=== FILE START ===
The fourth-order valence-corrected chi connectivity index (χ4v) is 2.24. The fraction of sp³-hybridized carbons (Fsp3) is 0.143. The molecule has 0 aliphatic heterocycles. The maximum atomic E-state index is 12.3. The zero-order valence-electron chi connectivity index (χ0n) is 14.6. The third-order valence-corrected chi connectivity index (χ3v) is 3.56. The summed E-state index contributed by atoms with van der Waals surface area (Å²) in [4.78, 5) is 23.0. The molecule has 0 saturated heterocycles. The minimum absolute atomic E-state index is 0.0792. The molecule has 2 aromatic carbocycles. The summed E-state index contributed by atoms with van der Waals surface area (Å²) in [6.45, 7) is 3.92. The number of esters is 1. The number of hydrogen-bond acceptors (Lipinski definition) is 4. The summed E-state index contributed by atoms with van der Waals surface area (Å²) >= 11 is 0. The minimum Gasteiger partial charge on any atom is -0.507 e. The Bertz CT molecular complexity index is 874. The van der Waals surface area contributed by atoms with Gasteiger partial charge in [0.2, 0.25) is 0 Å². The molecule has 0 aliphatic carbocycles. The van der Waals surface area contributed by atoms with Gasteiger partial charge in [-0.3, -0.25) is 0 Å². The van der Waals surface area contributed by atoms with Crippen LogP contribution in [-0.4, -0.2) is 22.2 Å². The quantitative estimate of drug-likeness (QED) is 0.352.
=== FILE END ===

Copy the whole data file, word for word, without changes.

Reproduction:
The fourth-order valence-corrected chi connectivity index (χ4v) is 2.24. The fraction of sp³-hybridized carbons (Fsp3) is 0.143. The molecule has 0 aliphatic heterocycles. The maximum atomic E-state index is 12.3. The zero-order valence-electron chi connectivity index (χ0n) is 14.6. The third-order valence-corrected chi connectivity index (χ3v) is 3.56. The summed E-state index contributed by atoms with van der Waals surface area (Å²) in [4.78, 5) is 23.0. The molecule has 0 saturated heterocycles. The minimum absolute atomic E-state index is 0.0792. The molecule has 2 aromatic carbocycles. The summed E-state index contributed by atoms with van der Waals surface area (Å²) in [6.45, 7) is 3.92. The number of esters is 1. The number of hydrogen-bond acceptors (Lipinski definition) is 4. The summed E-state index contributed by atoms with van der Waals surface area (Å²) >= 11 is 0. The minimum Gasteiger partial charge on any atom is -0.507 e. The Bertz CT molecular complexity index is 874. The van der Waals surface area contributed by atoms with Gasteiger partial charge in [0.2, 0.25) is 0 Å². The molecule has 0 aliphatic carbocycles. The van der Waals surface area contributed by atoms with Gasteiger partial charge in [-0.3, -0.25) is 0 Å². The van der Waals surface area contributed by atoms with Crippen LogP contribution in [-0.4, -0.2) is 22.2 Å². The quantitative estimate of drug-likeness (QED) is 0.352.